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Proc Natl Acad Sci U S A. Nov 21, 1995; 92(24): 11091–11094.

Human naive and memory T lymphocytes differ in telomeric length and replicative potential.


The present study has assessed the replicative history and the residual replicative potential of human naive and memory T cells. Telomeres are unique terminal chromosomal structures whose length has been shown to decrease with cell division in vitro and with increased age in vivo for human somatic cells. We therefore assessed telomere length as a measure of the in vivo replicative history of naive and memory human T cells. Telomeric terminal restriction fragments were found to be 1.4 +/- 0.1 kb longer in CD4+ naive T cells than in memory cells from the same donors, a relationship that remained constant over a wide range of donor age. These findings suggest that the differentiation of memory cells from naive precursors occurs with substantial clonal expansion and that the magnitude of this expansion is, on average, similar over a wide range of age. In addition, when replicative potential was assessed in vitro, it was found that the capacity of naive cells for cell division was 128-fold greater as measured in mean population doublings than the capacity of memory cells from the same individuals. Human CD4+ naive and memory cells thus differ in in vivo replicative history, as reflected in telomeric length, and in their residual replicative capacity.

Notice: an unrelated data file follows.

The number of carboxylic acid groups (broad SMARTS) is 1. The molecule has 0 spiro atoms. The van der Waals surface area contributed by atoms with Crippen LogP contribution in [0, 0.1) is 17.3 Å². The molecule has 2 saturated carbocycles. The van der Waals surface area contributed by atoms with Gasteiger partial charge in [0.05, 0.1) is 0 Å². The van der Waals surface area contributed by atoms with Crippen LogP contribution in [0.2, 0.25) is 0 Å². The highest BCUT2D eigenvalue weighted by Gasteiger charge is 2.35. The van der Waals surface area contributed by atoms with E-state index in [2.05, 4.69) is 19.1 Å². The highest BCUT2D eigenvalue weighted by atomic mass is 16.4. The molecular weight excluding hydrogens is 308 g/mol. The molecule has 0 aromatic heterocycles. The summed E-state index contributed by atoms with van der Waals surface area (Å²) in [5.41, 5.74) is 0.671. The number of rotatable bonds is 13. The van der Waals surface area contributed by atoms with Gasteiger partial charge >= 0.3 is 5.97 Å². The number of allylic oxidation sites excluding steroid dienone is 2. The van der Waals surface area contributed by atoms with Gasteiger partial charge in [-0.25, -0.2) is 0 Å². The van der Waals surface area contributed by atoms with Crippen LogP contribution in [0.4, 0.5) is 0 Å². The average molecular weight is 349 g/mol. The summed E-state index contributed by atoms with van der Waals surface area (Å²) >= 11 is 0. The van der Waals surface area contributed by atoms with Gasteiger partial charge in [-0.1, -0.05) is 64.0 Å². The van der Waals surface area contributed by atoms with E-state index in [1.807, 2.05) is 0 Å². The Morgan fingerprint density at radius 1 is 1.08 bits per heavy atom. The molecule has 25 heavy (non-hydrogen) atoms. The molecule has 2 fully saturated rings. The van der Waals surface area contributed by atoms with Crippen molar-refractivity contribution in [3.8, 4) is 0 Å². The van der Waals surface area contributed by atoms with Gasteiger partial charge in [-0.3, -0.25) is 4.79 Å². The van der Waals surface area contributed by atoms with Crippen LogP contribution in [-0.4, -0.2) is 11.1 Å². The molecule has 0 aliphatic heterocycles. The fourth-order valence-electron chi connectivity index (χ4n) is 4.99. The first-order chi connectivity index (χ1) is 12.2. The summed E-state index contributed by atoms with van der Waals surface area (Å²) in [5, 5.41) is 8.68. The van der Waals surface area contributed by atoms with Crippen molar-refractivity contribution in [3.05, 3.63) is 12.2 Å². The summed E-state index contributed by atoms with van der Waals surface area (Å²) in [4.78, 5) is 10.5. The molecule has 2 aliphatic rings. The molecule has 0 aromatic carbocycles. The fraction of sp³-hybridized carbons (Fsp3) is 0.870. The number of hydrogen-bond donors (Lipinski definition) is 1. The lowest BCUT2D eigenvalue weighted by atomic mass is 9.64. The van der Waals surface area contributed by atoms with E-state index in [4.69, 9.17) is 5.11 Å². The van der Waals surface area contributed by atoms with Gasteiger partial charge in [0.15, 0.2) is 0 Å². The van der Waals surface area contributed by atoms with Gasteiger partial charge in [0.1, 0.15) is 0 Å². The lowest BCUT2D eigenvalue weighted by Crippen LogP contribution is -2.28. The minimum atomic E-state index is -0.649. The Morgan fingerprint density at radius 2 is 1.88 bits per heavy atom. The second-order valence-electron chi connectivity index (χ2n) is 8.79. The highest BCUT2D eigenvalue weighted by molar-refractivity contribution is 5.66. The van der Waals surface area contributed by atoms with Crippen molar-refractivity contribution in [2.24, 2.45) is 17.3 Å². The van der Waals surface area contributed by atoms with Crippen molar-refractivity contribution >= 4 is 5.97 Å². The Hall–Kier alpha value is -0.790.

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Selected References

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